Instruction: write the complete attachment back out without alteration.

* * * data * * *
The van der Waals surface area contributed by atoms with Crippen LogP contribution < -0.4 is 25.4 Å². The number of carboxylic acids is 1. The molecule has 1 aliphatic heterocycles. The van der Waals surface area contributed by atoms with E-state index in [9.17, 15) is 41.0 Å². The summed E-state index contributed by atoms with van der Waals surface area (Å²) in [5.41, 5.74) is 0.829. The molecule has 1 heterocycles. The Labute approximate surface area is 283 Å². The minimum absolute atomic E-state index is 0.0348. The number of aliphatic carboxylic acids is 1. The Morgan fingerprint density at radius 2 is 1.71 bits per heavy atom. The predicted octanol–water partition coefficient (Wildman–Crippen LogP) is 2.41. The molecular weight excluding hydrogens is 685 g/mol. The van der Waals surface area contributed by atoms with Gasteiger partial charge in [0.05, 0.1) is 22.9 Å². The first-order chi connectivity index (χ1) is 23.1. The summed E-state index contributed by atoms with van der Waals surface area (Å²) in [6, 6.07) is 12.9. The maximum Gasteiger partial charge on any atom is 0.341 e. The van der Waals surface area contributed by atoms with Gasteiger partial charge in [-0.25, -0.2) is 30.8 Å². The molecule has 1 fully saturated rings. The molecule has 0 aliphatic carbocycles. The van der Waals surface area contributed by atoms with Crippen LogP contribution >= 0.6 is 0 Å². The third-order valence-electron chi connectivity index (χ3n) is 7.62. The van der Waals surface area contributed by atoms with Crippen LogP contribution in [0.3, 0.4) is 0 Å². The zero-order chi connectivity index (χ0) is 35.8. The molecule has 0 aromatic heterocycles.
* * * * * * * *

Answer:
The van der Waals surface area contributed by atoms with Crippen LogP contribution < -0.4 is 25.4 Å². The number of carboxylic acids is 1. The molecule has 1 aliphatic heterocycles. The van der Waals surface area contributed by atoms with E-state index in [9.17, 15) is 41.0 Å². The summed E-state index contributed by atoms with van der Waals surface area (Å²) in [5.41, 5.74) is 0.829. The molecule has 1 heterocycles. The Labute approximate surface area is 283 Å². The minimum absolute atomic E-state index is 0.0348. The number of aliphatic carboxylic acids is 1. The Morgan fingerprint density at radius 2 is 1.71 bits per heavy atom. The predicted octanol–water partition coefficient (Wildman–Crippen LogP) is 2.41. The molecular weight excluding hydrogens is 685 g/mol. The van der Waals surface area contributed by atoms with Gasteiger partial charge in [0.05, 0.1) is 22.9 Å². The first-order chi connectivity index (χ1) is 23.1. The summed E-state index contributed by atoms with van der Waals surface area (Å²) in [6, 6.07) is 12.9. The maximum Gasteiger partial charge on any atom is 0.341 e. The van der Waals surface area contributed by atoms with Gasteiger partial charge in [-0.25, -0.2) is 30.8 Å². The molecule has 1 fully saturated rings. The molecule has 0 aliphatic carbocycles. The van der Waals surface area contributed by atoms with Crippen LogP contribution >= 0.6 is 0 Å². The third-order valence-electron chi connectivity index (χ3n) is 7.62. The van der Waals surface area contributed by atoms with Crippen LogP contribution in [0.3, 0.4) is 0 Å². The zero-order chi connectivity index (χ0) is 35.8. The molecule has 0 aromatic heterocycles.